[ Show ]
Support VoyForums
[ Shrink ]
VoyForums Announcement: Programming and providing support for this service has been a labor of love since 1997. We are one of the few services online who values our users' privacy, and have never sold your information. We have even fought hard to defend your privacy in legal cases; however, we've done it with almost no financial support -- paying out of pocket to continue providing the service. Due to the issues imposed on us by advertisers, we also stopped hosting most ads on the forums many years ago. We hope you appreciate our efforts.

Show your support by donating any amount. (Note: We are still technically a for-profit company, so your contribution is not tax-deductible.) PayPal Acct: Feedback:

Donate to VoyForums (PayPal):

Login ] [ Contact Forum Admin ] [ Main index ] [ Post a new message ] [ Search | Check update time | Archives: 12[3] ]

[ Next Thread | Previous Thread | Next Message | Previous Message ]

Date Posted: 11:28:54 01/09/02 Wed
Author: multiple
Subject: ambivalence toward abortion in UBF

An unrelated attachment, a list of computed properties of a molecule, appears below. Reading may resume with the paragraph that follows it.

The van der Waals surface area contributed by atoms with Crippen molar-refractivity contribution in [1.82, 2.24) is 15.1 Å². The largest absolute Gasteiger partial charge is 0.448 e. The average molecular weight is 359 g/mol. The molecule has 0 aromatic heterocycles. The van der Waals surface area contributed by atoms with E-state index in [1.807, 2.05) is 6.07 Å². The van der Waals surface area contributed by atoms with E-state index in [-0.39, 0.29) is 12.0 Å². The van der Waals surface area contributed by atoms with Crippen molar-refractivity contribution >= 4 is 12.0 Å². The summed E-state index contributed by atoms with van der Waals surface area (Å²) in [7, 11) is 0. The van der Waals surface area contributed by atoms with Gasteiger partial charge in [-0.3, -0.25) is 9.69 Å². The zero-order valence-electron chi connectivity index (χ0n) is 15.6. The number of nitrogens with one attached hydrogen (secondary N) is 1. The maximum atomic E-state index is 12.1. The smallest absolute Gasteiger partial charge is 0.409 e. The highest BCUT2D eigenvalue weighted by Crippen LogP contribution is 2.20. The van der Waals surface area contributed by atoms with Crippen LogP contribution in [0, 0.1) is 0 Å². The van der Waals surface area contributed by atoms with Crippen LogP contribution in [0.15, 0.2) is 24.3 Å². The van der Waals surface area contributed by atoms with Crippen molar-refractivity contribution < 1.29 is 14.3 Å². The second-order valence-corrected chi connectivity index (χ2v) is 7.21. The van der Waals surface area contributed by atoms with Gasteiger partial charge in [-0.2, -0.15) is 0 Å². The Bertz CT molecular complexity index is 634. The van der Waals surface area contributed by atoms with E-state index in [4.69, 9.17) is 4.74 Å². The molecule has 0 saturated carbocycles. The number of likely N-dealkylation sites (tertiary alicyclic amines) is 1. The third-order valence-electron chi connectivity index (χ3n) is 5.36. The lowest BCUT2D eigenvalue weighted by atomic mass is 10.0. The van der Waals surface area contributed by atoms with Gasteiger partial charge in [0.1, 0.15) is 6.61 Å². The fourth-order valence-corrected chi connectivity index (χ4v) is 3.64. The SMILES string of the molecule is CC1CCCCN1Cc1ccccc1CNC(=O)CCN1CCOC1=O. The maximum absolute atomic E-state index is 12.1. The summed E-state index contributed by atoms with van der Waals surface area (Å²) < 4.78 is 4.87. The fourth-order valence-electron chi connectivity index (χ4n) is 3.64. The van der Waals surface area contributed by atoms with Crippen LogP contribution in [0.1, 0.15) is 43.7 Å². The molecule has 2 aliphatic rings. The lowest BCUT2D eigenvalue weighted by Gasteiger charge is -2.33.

In reply to: rsqarchive 's message, "January 2001" on 10:32:30 01/09/02 Wed

Author: watcher
Subject: ambivalence toward abortion in UBF

I have heard members of the Board of Trustees in Chicago UBF express very ambivalent views on abortion. Many of them think it is good that abortion is legal and that it has a place in society. Consider that they often parrot Samuel Lee's views on such issues. Also consider Samuel Lee's steadfast support of Bill Clinton, under whom the freedoms of anti-abortion protestors in America have been severely curtailed. I think some of their ambivalence toward abortion may be cultural. I know abortion is legal in Korea and carries less stigma that it does here. Anyone know how long abortion has been legal in Korea?

Author: anonymous
Subject: Re: ambivalence toward abortion in UBF

You mean Samuel Lee is both a Clinton supporter and pro-abortion?